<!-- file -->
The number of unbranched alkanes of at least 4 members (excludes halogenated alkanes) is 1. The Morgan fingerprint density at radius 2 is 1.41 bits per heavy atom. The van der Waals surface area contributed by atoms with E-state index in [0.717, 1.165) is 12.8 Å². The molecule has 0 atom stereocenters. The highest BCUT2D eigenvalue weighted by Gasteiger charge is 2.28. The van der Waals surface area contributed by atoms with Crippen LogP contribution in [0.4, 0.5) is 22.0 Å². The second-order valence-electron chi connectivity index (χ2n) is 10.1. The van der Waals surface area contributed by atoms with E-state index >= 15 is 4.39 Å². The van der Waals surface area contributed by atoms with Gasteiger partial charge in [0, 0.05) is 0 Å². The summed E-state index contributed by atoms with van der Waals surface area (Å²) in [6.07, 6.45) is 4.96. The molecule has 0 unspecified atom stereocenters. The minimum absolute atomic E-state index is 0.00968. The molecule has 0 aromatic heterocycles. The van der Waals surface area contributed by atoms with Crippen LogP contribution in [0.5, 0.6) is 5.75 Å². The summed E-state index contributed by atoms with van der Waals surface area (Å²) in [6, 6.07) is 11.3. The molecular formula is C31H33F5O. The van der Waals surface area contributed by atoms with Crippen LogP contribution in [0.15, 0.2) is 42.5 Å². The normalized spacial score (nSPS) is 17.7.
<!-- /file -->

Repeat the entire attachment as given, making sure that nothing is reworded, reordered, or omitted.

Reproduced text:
The number of unbranched alkanes of at least 4 members (excludes halogenated alkanes) is 1. The Morgan fingerprint density at radius 2 is 1.41 bits per heavy atom. The van der Waals surface area contributed by atoms with E-state index in [0.717, 1.165) is 12.8 Å². The molecule has 0 atom stereocenters. The highest BCUT2D eigenvalue weighted by Gasteiger charge is 2.28. The van der Waals surface area contributed by atoms with Crippen LogP contribution in [0.4, 0.5) is 22.0 Å². The second-order valence-electron chi connectivity index (χ2n) is 10.1. The van der Waals surface area contributed by atoms with E-state index >= 15 is 4.39 Å². The van der Waals surface area contributed by atoms with Gasteiger partial charge in [0, 0.05) is 0 Å². The summed E-state index contributed by atoms with van der Waals surface area (Å²) in [6.07, 6.45) is 4.96. The molecule has 0 unspecified atom stereocenters. The minimum absolute atomic E-state index is 0.00968. The molecule has 0 aromatic heterocycles. The van der Waals surface area contributed by atoms with Crippen LogP contribution in [0.5, 0.6) is 5.75 Å². The summed E-state index contributed by atoms with van der Waals surface area (Å²) in [6, 6.07) is 11.3. The molecular formula is C31H33F5O. The van der Waals surface area contributed by atoms with Crippen LogP contribution in [0.15, 0.2) is 42.5 Å². The normalized spacial score (nSPS) is 17.7.